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BMW sales growth is mostly electric as carmaker passes tipping point with ICEs

  • German car giant passed tipping point with ICEs last year, BMW CFO says
  • BMW’s sales growth is now mostly with electric models
  • Margin parity between ICEs and EVs won’t be reached before 2026, though
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Time 9:02 am, January 17, 2024

BMW has revealed it’s passed the tipping point for ICE (internal combustion engine) cars and now generates most of its sales growth from EVs.

The comments came from the car firm’s chief financial officer in a media round table recently, reported Reuters.

‘The tipping point for the combustion engine is already there,’ Walter Mertl told journalists, adding that BMW had passed the important moment last year.


‘The current sales plateau for combustion cars will continue and then fall slightly,’ he explained, saying that forthcoming environmental rules that will restrict sales of petrol and diesel cars.

The German car giant reached a 15% all-electric sales share in 2023, and has big plans to raise that to 33% in just three years.

It believes its new range of EVs, launched under the umbrella ‘Neue Klasse’ philosophy, will be the key to this.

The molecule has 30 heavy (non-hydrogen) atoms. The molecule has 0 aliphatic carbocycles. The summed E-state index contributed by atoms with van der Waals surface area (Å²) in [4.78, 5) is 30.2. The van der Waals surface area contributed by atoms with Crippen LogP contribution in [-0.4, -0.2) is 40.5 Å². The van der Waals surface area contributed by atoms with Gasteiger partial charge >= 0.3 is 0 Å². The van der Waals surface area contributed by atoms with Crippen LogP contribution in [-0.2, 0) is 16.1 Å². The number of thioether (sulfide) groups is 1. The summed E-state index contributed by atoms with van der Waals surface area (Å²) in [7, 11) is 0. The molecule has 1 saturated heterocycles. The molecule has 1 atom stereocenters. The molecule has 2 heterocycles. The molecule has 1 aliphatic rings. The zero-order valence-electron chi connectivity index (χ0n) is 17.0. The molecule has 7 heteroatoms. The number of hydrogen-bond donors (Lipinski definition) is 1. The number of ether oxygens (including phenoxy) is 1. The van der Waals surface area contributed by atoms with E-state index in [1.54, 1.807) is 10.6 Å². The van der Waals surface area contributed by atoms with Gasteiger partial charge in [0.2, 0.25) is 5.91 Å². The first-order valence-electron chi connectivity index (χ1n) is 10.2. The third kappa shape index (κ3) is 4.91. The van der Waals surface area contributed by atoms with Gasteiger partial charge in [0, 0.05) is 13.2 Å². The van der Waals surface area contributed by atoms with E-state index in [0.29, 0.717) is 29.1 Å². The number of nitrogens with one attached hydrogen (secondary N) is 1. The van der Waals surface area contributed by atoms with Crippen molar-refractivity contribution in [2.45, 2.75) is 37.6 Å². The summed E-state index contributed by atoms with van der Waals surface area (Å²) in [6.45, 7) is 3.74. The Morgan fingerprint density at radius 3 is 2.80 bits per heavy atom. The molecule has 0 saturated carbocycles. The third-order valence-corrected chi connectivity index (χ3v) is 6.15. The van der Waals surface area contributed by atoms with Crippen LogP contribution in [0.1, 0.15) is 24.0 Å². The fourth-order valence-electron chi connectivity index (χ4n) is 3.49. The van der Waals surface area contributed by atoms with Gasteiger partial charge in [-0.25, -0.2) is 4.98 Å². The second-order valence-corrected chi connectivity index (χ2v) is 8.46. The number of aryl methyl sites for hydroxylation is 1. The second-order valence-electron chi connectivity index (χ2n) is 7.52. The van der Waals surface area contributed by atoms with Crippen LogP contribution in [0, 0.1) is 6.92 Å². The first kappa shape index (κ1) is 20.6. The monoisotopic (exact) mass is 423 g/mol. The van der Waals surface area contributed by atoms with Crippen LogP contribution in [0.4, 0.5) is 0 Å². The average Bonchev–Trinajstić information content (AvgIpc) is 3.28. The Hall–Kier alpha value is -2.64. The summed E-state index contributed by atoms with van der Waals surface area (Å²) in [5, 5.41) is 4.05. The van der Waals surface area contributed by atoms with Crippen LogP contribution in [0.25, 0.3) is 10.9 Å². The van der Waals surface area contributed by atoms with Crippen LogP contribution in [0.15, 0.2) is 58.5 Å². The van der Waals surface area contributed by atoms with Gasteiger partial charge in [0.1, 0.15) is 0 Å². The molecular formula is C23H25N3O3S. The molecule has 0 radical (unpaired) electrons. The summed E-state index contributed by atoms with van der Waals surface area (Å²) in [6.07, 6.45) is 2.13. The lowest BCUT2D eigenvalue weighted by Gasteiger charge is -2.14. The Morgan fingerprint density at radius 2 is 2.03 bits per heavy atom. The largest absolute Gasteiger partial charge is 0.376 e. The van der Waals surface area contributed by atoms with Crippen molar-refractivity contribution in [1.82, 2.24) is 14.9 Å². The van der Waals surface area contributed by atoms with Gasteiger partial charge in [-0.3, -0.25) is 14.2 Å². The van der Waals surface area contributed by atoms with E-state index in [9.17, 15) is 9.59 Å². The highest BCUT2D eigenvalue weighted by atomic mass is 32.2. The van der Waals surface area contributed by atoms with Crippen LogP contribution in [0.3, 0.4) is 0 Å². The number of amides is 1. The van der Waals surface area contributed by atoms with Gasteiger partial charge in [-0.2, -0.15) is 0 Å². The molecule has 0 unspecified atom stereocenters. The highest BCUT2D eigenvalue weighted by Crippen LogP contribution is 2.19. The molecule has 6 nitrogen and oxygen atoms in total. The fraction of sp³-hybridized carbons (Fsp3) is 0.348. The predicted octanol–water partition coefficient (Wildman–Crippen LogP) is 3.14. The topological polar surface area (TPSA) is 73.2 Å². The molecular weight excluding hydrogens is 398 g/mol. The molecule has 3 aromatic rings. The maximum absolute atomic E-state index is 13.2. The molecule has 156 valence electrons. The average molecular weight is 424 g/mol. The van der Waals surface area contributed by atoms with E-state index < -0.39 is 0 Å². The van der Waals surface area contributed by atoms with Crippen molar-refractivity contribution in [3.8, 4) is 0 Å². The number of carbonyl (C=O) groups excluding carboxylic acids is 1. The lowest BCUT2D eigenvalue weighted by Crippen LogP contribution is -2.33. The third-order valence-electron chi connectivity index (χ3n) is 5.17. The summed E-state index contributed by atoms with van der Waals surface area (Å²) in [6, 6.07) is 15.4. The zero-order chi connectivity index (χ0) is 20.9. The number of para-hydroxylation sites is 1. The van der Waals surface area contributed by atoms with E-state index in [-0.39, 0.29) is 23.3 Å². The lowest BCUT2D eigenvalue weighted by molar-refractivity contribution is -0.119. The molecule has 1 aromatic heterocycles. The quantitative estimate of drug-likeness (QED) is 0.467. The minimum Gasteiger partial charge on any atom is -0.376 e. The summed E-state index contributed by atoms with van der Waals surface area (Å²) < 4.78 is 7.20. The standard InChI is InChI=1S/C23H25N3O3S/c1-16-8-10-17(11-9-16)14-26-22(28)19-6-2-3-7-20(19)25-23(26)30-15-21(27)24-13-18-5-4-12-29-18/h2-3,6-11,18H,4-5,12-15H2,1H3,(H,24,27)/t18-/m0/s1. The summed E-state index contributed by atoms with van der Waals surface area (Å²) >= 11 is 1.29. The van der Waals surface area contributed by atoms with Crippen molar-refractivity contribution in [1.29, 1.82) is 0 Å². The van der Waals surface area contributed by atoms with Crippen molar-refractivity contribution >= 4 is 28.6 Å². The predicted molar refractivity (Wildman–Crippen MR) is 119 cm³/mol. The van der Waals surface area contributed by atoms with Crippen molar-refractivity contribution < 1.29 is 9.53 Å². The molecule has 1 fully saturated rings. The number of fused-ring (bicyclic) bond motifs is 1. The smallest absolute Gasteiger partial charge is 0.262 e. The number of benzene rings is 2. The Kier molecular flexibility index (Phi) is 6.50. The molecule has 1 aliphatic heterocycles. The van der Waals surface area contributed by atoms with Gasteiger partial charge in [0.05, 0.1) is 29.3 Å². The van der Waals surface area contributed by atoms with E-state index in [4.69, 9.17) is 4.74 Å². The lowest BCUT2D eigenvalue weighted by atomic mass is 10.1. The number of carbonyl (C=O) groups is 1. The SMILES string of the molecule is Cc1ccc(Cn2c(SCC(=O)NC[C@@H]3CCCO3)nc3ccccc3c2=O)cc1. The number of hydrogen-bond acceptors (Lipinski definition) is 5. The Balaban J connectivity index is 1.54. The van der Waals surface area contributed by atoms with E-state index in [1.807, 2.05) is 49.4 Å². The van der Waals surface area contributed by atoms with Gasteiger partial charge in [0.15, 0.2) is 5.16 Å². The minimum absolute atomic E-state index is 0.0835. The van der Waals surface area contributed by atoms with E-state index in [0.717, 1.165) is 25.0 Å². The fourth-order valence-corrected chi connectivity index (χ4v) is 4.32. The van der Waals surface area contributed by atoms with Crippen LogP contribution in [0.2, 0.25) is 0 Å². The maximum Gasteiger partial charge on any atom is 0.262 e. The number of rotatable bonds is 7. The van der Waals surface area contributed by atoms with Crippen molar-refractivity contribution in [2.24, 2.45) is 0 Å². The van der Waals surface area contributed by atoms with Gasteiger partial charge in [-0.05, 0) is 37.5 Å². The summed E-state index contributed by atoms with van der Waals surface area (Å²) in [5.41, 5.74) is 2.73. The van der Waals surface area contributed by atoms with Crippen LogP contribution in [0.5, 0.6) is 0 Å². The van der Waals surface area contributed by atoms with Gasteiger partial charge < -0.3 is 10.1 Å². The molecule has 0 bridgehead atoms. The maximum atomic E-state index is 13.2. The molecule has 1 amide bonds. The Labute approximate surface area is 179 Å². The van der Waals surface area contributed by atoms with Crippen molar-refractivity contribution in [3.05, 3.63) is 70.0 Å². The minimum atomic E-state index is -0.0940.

‘Neue Klasse’ is a multi-billion-euro plan which involves new EVs based on a new platform and new ideas to help BMW overtake competitors in the electric car market.

However, Mertl said that BMW’s margins for ICEs and EVs won’t reach parity before at least 2026, due to higher production and new battery costs for EVs.

BMW is aiming for a target of three million vehicles sold by 2030 with an 8-10% margin.

BMW’s future EV rollout was hinted at with the Vision Neue Class concept car, revealed at last year’s Munich motor show, pictured top.

The production version, a 3 Series-sized saloon, will be one on a raft of new electric cars from launched from 2025 and over a two-year period.

James Batchelor's avatar

James – or Batch as he’s known – started at Car Dealer in 2010, first as the work experience boy, eventually becoming editor in 2013. He worked for Auto Express as editor-at-large and was the face of Carbuyer’s YouTube reviews. In 2020, he went freelance and now writes for a number of national titles and contributes regularly to Car Dealer. In October 2021 he became Car Dealer's associate editor.

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